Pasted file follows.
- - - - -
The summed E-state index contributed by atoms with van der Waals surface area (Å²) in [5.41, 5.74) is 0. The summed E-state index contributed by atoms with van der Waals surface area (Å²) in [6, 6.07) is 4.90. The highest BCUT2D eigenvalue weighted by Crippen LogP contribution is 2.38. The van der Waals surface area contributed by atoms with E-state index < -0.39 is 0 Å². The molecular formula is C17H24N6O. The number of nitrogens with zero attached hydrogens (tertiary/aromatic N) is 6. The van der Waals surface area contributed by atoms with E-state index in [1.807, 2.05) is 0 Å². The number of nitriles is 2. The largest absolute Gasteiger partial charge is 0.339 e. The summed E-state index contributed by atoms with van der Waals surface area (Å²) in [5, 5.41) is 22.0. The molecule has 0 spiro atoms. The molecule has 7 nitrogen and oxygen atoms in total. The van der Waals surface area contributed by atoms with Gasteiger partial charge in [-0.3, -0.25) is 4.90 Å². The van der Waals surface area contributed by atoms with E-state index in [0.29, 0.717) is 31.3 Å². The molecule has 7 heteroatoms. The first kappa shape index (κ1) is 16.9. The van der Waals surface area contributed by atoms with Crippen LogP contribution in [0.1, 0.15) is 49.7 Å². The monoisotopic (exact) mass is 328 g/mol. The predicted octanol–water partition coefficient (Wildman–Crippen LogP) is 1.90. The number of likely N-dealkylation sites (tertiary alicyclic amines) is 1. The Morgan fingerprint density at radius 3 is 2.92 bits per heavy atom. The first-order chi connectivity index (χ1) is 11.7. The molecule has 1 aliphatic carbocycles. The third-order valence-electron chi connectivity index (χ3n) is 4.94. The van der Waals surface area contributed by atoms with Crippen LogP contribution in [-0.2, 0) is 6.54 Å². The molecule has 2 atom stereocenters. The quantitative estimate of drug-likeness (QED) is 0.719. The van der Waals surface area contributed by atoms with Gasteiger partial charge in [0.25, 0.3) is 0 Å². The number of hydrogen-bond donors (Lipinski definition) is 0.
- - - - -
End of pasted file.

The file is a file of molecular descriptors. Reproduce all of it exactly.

The summed E-state index contributed by atoms with van der Waals surface area (Å²) in [5.41, 5.74) is 0. The summed E-state index contributed by atoms with van der Waals surface area (Å²) in [6, 6.07) is 4.90. The highest BCUT2D eigenvalue weighted by Crippen LogP contribution is 2.38. The van der Waals surface area contributed by atoms with E-state index < -0.39 is 0 Å². The molecular formula is C17H24N6O. The number of nitrogens with zero attached hydrogens (tertiary/aromatic N) is 6. The van der Waals surface area contributed by atoms with E-state index in [1.807, 2.05) is 0 Å². The number of nitriles is 2. The largest absolute Gasteiger partial charge is 0.339 e. The summed E-state index contributed by atoms with van der Waals surface area (Å²) in [5, 5.41) is 22.0. The molecule has 0 spiro atoms. The molecule has 7 nitrogen and oxygen atoms in total. The van der Waals surface area contributed by atoms with Gasteiger partial charge in [-0.3, -0.25) is 4.90 Å². The van der Waals surface area contributed by atoms with E-state index in [0.29, 0.717) is 31.3 Å². The molecule has 7 heteroatoms. The first kappa shape index (κ1) is 16.9. The van der Waals surface area contributed by atoms with Crippen LogP contribution in [0.1, 0.15) is 49.7 Å². The monoisotopic (exact) mass is 328 g/mol. The predicted octanol–water partition coefficient (Wildman–Crippen LogP) is 1.90. The number of likely N-dealkylation sites (tertiary alicyclic amines) is 1. The Morgan fingerprint density at radius 3 is 2.92 bits per heavy atom. The first-order chi connectivity index (χ1) is 11.7. The molecule has 1 aliphatic carbocycles. The third-order valence-electron chi connectivity index (χ3n) is 4.94. The van der Waals surface area contributed by atoms with Crippen LogP contribution in [-0.2, 0) is 6.54 Å². The molecule has 2 atom stereocenters. The quantitative estimate of drug-likeness (QED) is 0.719. The van der Waals surface area contributed by atoms with Gasteiger partial charge in [0.25, 0.3) is 0 Å². The number of hydrogen-bond donors (Lipinski definition) is 0.